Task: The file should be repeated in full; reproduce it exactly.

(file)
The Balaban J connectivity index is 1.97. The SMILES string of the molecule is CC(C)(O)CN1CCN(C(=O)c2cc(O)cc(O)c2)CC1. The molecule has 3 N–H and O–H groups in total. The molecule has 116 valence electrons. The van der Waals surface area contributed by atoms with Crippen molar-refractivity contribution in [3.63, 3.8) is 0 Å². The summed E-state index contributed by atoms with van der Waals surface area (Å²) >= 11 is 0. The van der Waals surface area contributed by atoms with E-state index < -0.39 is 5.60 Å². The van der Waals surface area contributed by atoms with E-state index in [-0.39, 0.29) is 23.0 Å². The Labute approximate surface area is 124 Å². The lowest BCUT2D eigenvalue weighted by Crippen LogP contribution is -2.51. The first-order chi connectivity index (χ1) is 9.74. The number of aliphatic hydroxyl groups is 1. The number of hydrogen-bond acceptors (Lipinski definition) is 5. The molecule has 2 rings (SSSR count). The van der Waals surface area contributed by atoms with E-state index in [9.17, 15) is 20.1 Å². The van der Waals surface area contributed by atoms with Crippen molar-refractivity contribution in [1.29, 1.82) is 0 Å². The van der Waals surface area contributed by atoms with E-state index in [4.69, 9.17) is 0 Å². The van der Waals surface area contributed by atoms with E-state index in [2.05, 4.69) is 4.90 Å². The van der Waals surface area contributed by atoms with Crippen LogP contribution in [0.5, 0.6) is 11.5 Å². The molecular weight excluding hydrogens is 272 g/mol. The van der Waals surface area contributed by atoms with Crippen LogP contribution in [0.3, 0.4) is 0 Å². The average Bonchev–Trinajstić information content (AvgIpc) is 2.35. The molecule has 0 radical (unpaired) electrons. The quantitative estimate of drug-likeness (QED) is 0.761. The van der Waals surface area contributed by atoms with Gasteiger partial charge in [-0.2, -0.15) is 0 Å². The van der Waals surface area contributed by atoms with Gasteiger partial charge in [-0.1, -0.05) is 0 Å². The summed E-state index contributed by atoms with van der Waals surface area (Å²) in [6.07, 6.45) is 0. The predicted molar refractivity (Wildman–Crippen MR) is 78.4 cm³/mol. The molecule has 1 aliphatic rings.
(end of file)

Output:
The Balaban J connectivity index is 1.97. The SMILES string of the molecule is CC(C)(O)CN1CCN(C(=O)c2cc(O)cc(O)c2)CC1. The molecule has 3 N–H and O–H groups in total. The molecule has 116 valence electrons. The van der Waals surface area contributed by atoms with Crippen molar-refractivity contribution in [3.63, 3.8) is 0 Å². The summed E-state index contributed by atoms with van der Waals surface area (Å²) >= 11 is 0. The van der Waals surface area contributed by atoms with E-state index < -0.39 is 5.60 Å². The van der Waals surface area contributed by atoms with E-state index in [-0.39, 0.29) is 23.0 Å². The Labute approximate surface area is 124 Å². The lowest BCUT2D eigenvalue weighted by Crippen LogP contribution is -2.51. The first-order chi connectivity index (χ1) is 9.74. The number of aliphatic hydroxyl groups is 1. The number of hydrogen-bond acceptors (Lipinski definition) is 5. The molecule has 2 rings (SSSR count). The van der Waals surface area contributed by atoms with E-state index in [9.17, 15) is 20.1 Å². The van der Waals surface area contributed by atoms with Crippen molar-refractivity contribution in [1.29, 1.82) is 0 Å². The van der Waals surface area contributed by atoms with E-state index in [4.69, 9.17) is 0 Å². The van der Waals surface area contributed by atoms with E-state index in [2.05, 4.69) is 4.90 Å². The van der Waals surface area contributed by atoms with Crippen LogP contribution in [0.5, 0.6) is 11.5 Å². The molecular weight excluding hydrogens is 272 g/mol. The van der Waals surface area contributed by atoms with Crippen LogP contribution in [0.3, 0.4) is 0 Å². The average Bonchev–Trinajstić information content (AvgIpc) is 2.35. The molecule has 0 radical (unpaired) electrons. The quantitative estimate of drug-likeness (QED) is 0.761. The van der Waals surface area contributed by atoms with Gasteiger partial charge in [-0.2, -0.15) is 0 Å². The van der Waals surface area contributed by atoms with Gasteiger partial charge in [-0.1, -0.05) is 0 Å². The summed E-state index contributed by atoms with van der Waals surface area (Å²) in [6.07, 6.45) is 0. The predicted molar refractivity (Wildman–Crippen MR) is 78.4 cm³/mol. The molecule has 1 aliphatic rings.